Updating a family heirloom
My brother, sister, and I are almost exactly two years apart. So, in almost every family photo of an outing, one of us is in the baby backpack. This was a late-60s/early 70s-style backpack, with straps that look like today's school backpack straps and a metal kickstand of sorts, which could be pulled out to make the backpack into a baby seat. It was usually worn by my dad, who inevitably ended up with Cheerios down his collar.
|A Chinese baby carrier (mei tai) in use. (Watercolor drawing by Ann Swanson)|
|An ornate baby carrier from southern China from the personal collection of Anni Kristensen of Himalaya Yarn. (Photo by Joe Coca)|
When I saw Lily Chin's Chinese Silk Baby Carrier in the Nov/Dec 2013 issue of PieceWork magazine, memories of our family's version of the baby carrier flooded back to me. Since I'm four years older than my sister, I remember her being carried around in the pack, smiling her darling little smile and waving her precious, chubby hands. She was the cutest baby! Even an older sister appreciated her charm.
|The original baby carrier (mei tai) that was used by Lily Chin and her sister Amy when they were infants. Their nephew and his wife used the carrier for their first child; it is now on its way to their niece, who is expecting her first child. (Photoby Joe Coca)|
|Lily Chin's knitted silk baby carrier.
Photo by Joe Coca.
Here's Lily, to tell you the story of her baby carrier, and its cultural history.
A Chinese Baby Carrier
When my nephew Victor and his wife were expecting their first child, my sister Amy gave them a baby carrier (mei tai), the very one in which she and I had been toted around as infants. She had saved it, but I'm not certain how long it had been in the family before our generation.
Baby carriers are known in nearly all Asian cultures. On a recent trip to China, I saw many in use even today. Anni Kristensen of Himalaya Yarn has one from China; she has two Indonesian carriers from Borneo made of wood and beads, not fabric like Chinese ones.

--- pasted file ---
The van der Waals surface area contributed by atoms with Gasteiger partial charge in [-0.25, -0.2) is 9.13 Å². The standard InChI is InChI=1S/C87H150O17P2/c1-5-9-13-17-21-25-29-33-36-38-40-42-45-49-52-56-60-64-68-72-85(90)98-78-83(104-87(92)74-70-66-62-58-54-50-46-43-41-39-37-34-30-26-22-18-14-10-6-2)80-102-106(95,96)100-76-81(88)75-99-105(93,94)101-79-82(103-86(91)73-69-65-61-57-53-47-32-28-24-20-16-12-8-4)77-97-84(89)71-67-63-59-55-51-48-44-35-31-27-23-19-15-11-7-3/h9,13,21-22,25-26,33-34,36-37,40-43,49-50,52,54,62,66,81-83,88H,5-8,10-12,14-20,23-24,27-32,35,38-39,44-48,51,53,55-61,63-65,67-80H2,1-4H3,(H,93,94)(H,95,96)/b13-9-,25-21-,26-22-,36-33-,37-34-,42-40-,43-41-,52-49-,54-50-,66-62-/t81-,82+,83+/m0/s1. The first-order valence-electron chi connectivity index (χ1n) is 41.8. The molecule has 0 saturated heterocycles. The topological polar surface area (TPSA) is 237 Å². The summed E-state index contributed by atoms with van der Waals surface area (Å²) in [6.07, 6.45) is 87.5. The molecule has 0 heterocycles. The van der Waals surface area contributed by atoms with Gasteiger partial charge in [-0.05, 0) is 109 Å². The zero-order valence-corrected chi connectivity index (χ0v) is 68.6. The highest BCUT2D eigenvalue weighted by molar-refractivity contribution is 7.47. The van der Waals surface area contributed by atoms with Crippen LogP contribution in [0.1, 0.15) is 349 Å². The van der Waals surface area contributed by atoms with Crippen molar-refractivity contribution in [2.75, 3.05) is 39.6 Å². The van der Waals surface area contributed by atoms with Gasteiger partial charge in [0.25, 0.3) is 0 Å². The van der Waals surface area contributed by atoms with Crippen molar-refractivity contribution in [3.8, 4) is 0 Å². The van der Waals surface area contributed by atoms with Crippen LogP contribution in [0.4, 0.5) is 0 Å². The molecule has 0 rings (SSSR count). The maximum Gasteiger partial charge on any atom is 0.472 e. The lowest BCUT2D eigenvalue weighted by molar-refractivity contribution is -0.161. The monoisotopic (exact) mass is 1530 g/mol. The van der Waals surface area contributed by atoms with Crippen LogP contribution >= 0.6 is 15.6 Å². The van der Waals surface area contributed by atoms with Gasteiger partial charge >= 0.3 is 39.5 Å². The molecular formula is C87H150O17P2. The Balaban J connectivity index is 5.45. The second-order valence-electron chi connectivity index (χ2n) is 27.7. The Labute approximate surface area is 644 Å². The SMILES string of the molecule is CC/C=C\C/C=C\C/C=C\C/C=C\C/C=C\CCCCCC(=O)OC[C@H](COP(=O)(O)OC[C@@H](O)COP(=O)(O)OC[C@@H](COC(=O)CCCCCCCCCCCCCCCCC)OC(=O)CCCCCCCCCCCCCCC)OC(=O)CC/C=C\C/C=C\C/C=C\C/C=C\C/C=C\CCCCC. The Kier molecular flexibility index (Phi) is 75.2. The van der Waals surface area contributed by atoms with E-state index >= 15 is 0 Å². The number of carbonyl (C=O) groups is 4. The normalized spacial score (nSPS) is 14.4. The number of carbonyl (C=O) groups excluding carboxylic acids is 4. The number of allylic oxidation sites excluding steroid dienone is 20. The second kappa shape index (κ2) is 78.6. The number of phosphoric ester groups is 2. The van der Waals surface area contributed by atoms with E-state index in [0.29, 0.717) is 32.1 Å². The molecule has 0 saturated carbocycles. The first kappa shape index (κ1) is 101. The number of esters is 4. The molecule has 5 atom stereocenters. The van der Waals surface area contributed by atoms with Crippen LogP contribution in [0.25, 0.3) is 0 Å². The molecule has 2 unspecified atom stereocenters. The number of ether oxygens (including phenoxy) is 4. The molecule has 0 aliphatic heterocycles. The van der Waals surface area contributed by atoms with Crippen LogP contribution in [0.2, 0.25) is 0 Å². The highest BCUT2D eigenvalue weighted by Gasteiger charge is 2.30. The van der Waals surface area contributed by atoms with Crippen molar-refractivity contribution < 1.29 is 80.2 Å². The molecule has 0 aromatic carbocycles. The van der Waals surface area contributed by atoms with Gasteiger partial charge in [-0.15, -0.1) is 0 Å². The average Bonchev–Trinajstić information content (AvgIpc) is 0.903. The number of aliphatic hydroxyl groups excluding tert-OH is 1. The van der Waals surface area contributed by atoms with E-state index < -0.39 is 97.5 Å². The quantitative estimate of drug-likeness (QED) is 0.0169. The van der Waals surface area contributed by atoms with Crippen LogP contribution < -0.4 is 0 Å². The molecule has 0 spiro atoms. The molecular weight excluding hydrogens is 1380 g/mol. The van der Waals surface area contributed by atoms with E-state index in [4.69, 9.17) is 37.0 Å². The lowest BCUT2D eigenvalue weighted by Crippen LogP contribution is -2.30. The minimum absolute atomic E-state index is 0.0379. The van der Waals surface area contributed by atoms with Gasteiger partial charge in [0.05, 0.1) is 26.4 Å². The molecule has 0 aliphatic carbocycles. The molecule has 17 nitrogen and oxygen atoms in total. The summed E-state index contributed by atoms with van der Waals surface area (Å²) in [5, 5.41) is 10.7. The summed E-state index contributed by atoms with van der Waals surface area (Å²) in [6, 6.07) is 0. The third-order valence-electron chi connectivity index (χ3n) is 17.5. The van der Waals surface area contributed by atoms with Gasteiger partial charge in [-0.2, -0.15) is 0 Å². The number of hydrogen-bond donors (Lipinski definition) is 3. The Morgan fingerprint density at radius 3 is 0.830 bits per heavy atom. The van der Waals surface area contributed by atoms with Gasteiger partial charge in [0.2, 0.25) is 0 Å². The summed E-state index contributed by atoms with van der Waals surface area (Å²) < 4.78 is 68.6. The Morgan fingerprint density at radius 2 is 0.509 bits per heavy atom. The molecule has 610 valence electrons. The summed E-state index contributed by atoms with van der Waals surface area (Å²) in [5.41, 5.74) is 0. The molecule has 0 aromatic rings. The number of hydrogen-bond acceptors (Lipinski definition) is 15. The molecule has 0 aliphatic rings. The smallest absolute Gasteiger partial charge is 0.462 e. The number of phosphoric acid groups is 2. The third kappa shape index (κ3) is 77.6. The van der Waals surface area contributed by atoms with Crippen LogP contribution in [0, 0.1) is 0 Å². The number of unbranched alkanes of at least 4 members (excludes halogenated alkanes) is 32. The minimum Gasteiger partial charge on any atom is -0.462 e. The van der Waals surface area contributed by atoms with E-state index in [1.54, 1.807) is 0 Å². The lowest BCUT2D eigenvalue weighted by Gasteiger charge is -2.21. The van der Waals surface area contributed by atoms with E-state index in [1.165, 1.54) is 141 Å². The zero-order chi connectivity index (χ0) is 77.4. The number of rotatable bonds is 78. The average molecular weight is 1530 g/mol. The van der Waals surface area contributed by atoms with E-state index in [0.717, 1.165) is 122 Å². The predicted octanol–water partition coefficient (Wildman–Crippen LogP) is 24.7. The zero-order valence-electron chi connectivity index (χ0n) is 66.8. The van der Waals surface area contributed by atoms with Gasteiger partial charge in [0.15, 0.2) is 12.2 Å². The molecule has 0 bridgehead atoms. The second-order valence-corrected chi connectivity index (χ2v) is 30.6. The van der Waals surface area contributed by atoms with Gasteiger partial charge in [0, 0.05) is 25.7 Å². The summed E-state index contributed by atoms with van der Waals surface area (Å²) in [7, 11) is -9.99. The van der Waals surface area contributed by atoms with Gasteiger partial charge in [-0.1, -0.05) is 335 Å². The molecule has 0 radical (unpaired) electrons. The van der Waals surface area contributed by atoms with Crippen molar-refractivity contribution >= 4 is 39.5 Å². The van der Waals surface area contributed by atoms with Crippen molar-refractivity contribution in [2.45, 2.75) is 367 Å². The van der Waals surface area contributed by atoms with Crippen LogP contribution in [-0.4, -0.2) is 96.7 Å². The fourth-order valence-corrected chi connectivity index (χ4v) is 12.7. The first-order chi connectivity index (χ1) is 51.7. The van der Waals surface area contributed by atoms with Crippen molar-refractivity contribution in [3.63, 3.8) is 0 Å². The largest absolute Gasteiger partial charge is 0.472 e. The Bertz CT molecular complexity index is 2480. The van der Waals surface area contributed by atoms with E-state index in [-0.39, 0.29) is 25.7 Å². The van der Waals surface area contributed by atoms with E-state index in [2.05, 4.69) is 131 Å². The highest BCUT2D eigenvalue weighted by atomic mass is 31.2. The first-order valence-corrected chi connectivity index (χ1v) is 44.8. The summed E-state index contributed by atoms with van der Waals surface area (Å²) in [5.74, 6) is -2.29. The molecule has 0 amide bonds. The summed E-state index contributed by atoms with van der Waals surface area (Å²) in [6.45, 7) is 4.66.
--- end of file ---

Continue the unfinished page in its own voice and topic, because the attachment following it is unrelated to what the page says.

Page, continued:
Chinese carriers have a square or oblong body with a long strap extending from each corner and may be worn either in front or in back. Traditionally, the center square is 15 to 16 inches (38.1 to 40.6 cm) across. I made mine larger, however: having no children of my own, I plan to use it as a wall hanging. I've included both sizes in the directions.
For yarn, I chose silk, the most Chinese of fibers, as China is the original source of silk. The "back" of the carrier is just as nice as the front, and so I see this as a fully reversible piece.
The geometric motif comes from the traditional "good luck" envelope filled with money and given to children when they reach one month of age. Red and gold are the de rigueur good-fortune colors. Good luck envelopes also are given to children on Chinese New Year and other special occasions.
Our family's original mei tai is now on its way to my niece, who is expecting her first child, and I hope that this tradition will continue for many generations to come.
—Lily M. Chin, from PieceWork Nov/Dec 2013
These days, there are lots of innovative baby carriers out there, and I love that Lily has updated a treasured family heirloom. (Please note that the knitted baby carrier does not provide head support, so it's best for older infants who have fully developed head and neck control.)
I love these sorts of stories from PieceWork, and I look forward to each issue, because I know I'll learn so much!
|Stitch pattern detail|
Get yourself a subscription to PieceWork, it's on sale for almost half price!